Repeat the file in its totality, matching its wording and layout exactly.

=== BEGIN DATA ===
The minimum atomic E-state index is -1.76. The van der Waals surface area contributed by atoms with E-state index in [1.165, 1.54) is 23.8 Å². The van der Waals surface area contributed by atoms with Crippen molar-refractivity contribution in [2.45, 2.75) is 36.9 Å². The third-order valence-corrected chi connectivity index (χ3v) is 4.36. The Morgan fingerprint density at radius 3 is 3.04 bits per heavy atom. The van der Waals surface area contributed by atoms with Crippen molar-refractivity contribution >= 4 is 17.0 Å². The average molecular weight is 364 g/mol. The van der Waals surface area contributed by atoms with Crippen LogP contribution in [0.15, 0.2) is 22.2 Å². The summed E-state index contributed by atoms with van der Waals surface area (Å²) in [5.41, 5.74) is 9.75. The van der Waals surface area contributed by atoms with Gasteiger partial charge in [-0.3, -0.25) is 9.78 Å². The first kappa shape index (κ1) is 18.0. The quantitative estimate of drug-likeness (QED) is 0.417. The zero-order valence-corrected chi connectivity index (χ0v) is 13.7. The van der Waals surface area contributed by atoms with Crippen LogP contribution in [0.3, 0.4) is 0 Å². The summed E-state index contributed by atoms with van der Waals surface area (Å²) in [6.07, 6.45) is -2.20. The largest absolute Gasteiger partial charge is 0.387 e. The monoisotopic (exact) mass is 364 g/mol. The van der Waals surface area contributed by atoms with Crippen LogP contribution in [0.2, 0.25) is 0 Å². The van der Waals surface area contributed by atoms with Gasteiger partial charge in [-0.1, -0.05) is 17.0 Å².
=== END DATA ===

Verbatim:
The minimum atomic E-state index is -1.76. The van der Waals surface area contributed by atoms with E-state index in [1.165, 1.54) is 23.8 Å². The van der Waals surface area contributed by atoms with Crippen molar-refractivity contribution in [2.45, 2.75) is 36.9 Å². The third-order valence-corrected chi connectivity index (χ3v) is 4.36. The Morgan fingerprint density at radius 3 is 3.04 bits per heavy atom. The van der Waals surface area contributed by atoms with Crippen molar-refractivity contribution >= 4 is 17.0 Å². The average molecular weight is 364 g/mol. The van der Waals surface area contributed by atoms with Crippen LogP contribution in [0.15, 0.2) is 22.2 Å². The summed E-state index contributed by atoms with van der Waals surface area (Å²) in [5.41, 5.74) is 9.75. The van der Waals surface area contributed by atoms with Gasteiger partial charge in [-0.3, -0.25) is 9.78 Å². The first kappa shape index (κ1) is 18.0. The quantitative estimate of drug-likeness (QED) is 0.417. The zero-order valence-corrected chi connectivity index (χ0v) is 13.7. The van der Waals surface area contributed by atoms with Crippen LogP contribution in [0.3, 0.4) is 0 Å². The summed E-state index contributed by atoms with van der Waals surface area (Å²) in [6.07, 6.45) is -2.20. The largest absolute Gasteiger partial charge is 0.387 e. The monoisotopic (exact) mass is 364 g/mol. The van der Waals surface area contributed by atoms with Crippen LogP contribution in [0.2, 0.25) is 0 Å². The van der Waals surface area contributed by atoms with Gasteiger partial charge in [-0.1, -0.05) is 17.0 Å².